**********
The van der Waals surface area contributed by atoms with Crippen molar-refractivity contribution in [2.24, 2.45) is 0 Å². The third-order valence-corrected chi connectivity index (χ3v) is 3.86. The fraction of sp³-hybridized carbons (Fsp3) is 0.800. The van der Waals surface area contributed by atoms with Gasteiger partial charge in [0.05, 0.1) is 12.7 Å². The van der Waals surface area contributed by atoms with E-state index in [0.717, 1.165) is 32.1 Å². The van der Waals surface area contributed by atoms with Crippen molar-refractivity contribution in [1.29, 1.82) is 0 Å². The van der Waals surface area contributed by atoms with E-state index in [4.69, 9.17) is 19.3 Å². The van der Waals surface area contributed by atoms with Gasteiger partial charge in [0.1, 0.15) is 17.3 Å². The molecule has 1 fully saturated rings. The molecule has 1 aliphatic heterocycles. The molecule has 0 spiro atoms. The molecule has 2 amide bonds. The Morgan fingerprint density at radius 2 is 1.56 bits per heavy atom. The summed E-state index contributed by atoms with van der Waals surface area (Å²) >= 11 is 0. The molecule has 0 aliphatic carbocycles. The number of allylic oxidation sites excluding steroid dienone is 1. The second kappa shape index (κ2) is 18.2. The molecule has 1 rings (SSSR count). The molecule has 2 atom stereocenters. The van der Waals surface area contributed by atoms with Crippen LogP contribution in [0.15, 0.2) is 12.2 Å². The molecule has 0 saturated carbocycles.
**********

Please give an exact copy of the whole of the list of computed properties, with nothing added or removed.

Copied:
The van der Waals surface area contributed by atoms with Crippen molar-refractivity contribution in [2.24, 2.45) is 0 Å². The third-order valence-corrected chi connectivity index (χ3v) is 3.86. The fraction of sp³-hybridized carbons (Fsp3) is 0.800. The van der Waals surface area contributed by atoms with Gasteiger partial charge in [0.05, 0.1) is 12.7 Å². The van der Waals surface area contributed by atoms with E-state index in [0.717, 1.165) is 32.1 Å². The van der Waals surface area contributed by atoms with Crippen molar-refractivity contribution in [1.29, 1.82) is 0 Å². The van der Waals surface area contributed by atoms with E-state index in [4.69, 9.17) is 19.3 Å². The van der Waals surface area contributed by atoms with Gasteiger partial charge in [0.1, 0.15) is 17.3 Å². The molecule has 1 fully saturated rings. The molecule has 1 aliphatic heterocycles. The molecule has 0 spiro atoms. The molecule has 2 amide bonds. The Morgan fingerprint density at radius 2 is 1.56 bits per heavy atom. The summed E-state index contributed by atoms with van der Waals surface area (Å²) >= 11 is 0. The molecule has 0 aliphatic carbocycles. The number of allylic oxidation sites excluding steroid dienone is 1. The second kappa shape index (κ2) is 18.2. The molecule has 1 rings (SSSR count). The molecule has 2 atom stereocenters. The van der Waals surface area contributed by atoms with Crippen LogP contribution in [0.15, 0.2) is 12.2 Å². The molecule has 0 saturated carbocycles.